Dondup Wangchuck

Today, the protracted Bhutanese crisis is lost in a thick cloud and there is not even a thin silver lining anywhere. Fifteen rounds of bilateral talks between the governments of Bhutan and Nepal within a period of 12 years simply wasted a huge amount of money which could have been utilised for the development of health, education and communication in the villages of these least developing countries in South Asia. Millions of dollars from UNHCR would not have been wasted merely for feeding the people, many of whom are educated, competent and could have fetched lucrative jobs anywhere for their better lives. It is crystal clear for anyone that Bhutan is still not ready to take the refugees back. Any effort by the government of Nepal or any pressure from the international level has failed to yield any positive results for the refugees.

Equally ambiguous is the stand of UNHCR in regard to the issue. We first knew from the UNHCR statement that until a last refugee remains in the camp, they will continue providing necessary relief. After the fifteenth round of Ministerial Joint Committee meeting, UNHCR made the statement that the repatriation of the refugees is now taking place only within the framework of bilateral arrangements and it is up to the refugees to decide whether they are confident prior to their repatriation for their security back in Bhutan. This has given a clear message to the refugees that they should think twice to exercise their right to return unless there is a third party involvement to ensure safety and dignity of refugees upon their repatriation. Though the suggestion of the UNHCR deserves high appreciation, its sudden unanticipated notion to phase out its relief programme from the camps in Nepal by the end of 2005 has once again added confusion and disappointment among the refugees about UNHCR policy.

In fact, Nepal, as a host country, has miserably failed to play its diplomatic role. Perhaps a new democracy in Nepal provided extra privileges for every prominent Nepali leader to enjoy the status of premiership and frequent changes of guard in Nepal could be one of the reasons why the issue has not been handled effectively and consistently. This, however, has been most advantageous for the Bhutanese side. The processes of one step forward, two steps backward hang on perpetually in the bilateral negotiations, though Nepal does not appear exhausted but continues to opt for the same process. Nepal should have understood by now very clearly that the Bhutanese refugee crisis cannot be solved bilaterally.

The involvement of third party and the inclusion of the representatives of Bhutanese political parties in the talks could bring a lasting solution, which could be in the greater interest of the refugees and the governments of both Nepal and Bhutan. It is for certain that unless the Bhutanese issue is addressed politically, no effort can work to change the mind of the Druk regime. The Bhutanese government will continue to remain rigid and adamant in its stand unless a situation is created where the political sensation touches the pulse of the king.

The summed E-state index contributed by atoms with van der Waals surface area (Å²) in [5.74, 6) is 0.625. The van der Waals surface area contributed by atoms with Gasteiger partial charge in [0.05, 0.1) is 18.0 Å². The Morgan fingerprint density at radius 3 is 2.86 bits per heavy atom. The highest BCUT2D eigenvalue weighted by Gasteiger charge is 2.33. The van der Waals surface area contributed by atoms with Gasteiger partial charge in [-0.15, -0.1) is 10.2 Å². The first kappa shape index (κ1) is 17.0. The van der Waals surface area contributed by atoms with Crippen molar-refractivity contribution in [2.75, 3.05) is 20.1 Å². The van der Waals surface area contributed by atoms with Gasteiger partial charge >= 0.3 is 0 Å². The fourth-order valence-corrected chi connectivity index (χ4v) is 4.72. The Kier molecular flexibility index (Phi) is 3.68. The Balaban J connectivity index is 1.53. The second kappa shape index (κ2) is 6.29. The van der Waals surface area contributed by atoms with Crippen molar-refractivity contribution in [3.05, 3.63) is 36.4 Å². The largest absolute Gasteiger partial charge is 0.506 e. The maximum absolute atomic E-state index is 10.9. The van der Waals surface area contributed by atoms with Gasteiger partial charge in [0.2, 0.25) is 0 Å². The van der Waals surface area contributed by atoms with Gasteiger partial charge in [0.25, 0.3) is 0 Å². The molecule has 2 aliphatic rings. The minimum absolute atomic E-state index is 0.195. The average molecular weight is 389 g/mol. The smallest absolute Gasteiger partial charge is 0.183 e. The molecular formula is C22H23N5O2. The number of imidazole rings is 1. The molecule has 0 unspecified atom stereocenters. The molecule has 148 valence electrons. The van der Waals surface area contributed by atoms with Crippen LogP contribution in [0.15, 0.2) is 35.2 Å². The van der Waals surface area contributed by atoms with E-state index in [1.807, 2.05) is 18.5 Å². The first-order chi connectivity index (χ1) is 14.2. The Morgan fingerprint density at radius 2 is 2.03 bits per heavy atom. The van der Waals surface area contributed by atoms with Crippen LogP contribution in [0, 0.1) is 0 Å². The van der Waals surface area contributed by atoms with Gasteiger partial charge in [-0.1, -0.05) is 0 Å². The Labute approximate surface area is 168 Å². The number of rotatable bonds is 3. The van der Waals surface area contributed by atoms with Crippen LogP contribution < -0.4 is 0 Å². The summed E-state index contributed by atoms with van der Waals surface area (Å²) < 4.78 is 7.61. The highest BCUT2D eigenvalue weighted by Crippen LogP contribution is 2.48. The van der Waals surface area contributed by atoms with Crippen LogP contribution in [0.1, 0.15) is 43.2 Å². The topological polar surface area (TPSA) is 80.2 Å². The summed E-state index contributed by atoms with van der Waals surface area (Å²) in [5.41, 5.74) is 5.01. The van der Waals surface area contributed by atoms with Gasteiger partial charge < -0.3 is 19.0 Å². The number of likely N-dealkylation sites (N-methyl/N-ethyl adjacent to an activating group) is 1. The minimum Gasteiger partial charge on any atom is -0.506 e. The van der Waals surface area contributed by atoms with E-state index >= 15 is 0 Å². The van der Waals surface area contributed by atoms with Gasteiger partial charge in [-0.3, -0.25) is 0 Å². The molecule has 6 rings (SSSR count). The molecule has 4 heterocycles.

Since the Bhutanese foreign policy as per the Indo-Bhutan Treaty of 1949 has to operate under Indian guidance and the security of Bhutan is also in Indian hands, it is in the long-term interest of India to come forward and extend its support in finding both political as well as humanitarian solutions so that the two Himalayan kingdoms can play a more meaningful role in their contribution to regional peace and prosperity. The largest democracy of the world, the super power contender of the region and biggest development partner of Bhutan should not hesitate to take an appropriate decision and help Bhutan and Nepal find a durable solution. The lack of democracy in Bhutan is not only against the interests of the Bhutanese people but is also an obstacle to regional peace, development and co-operation.

At this juncture, the government of Nepal should not delay internationalising the Bhutanese refugee issue. There is no reason why Nepal should continue the bilateral negotiation when Bhutan is using every means not only to delay the long-standing refugee repatriation process but also to defame Nepal as a whole. Unlike some claims recently made by the Kathmandu based so-called intellectuals that the Bhutanese refugee crisis is a result of “greed to grab power” by a few power hungry individuals, the crux of the crisis is entirely the failure of the royal government’s policy to address the genuine grievances of the innocent Bhutanese citizens. No matter who says what, the Bhutanese crisis is purely a political problem coupled with the contradictions of geopolitical interests. Any observer, concerned or interested in the Bhutanese crisis, should not be carried away by the misleading information, which is intended to appease the feudal and despotic regime in Bhutan, which is not constructive but a big obstacle to the process of finding a solution. It is the 21st centaury, the era of democracy, not autocracy. The ill founded and the double standard policy of the Bhutanese government is solely responsible for creating an unending crisis in the region.

Wangchuck is chairman, Druk National Forum for Human Rights in Bhutan